Fraud detection is another cost of business that e-retailers need to pay close attention to when crafting a payments strategy. Criminals are constantly probing for weaknesses in web retailers’ systems they can exploit for a quick profit, which means retailers must invest in fraud prevention.
“About 20% of online revenue is spent on fraud prevention and chargeback management,” says Stephen Kuzio, vice president of strategic planning for ClearCommerce, (ClearCommerce is a part of Certegy, an FIS Company). “Fraud prevention is a substantial cost of payment acceptance that retailers don’t always consider when adding a new form of payment or expanding the reach of their business into new geographic markets.”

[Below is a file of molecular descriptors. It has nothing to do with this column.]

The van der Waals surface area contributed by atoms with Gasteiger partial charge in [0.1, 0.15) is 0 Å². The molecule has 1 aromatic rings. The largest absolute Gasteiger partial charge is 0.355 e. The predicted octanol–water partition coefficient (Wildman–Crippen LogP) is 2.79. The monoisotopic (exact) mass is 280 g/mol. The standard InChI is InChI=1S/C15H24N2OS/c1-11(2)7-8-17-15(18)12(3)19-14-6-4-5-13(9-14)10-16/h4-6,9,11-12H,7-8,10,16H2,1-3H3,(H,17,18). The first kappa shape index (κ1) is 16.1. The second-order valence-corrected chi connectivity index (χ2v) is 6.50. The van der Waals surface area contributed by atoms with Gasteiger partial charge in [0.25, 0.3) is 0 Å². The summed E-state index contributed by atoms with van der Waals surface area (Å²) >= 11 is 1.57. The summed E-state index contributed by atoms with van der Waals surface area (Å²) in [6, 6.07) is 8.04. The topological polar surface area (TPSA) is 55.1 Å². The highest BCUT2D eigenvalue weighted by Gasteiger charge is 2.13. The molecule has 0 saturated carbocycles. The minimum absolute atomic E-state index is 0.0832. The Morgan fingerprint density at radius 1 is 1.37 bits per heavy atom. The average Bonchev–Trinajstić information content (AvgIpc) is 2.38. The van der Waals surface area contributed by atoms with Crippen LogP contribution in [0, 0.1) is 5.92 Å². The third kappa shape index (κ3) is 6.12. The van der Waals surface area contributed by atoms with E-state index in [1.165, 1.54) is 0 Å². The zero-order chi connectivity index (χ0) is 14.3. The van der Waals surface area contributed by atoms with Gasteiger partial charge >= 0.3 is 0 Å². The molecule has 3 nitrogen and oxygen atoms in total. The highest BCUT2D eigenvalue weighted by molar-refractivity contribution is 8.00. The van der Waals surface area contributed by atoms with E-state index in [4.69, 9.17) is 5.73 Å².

The issues surrounding payments become even more complex as online retailers accept orders from consumers in more countries.
While international expansion is helping e-retailers grow their sales, retailers are discovering that catering to local payment preferences is as critical to success as offering the right product mix. The majority of consumers in China, for example, prefer making purchases using debit cards or cash. Retailers that fail to offer those payment options will in effect be turning away many of China’s consumers.
The popularity of debit cards in China is due in large part to Chinese consumers viewing them as a way to closely manage their spending by paying for purchases as they go. At the same time, many Chinese consumers pay with cash because they do not have a checking or savings account needed to qualify for a debit or credit card.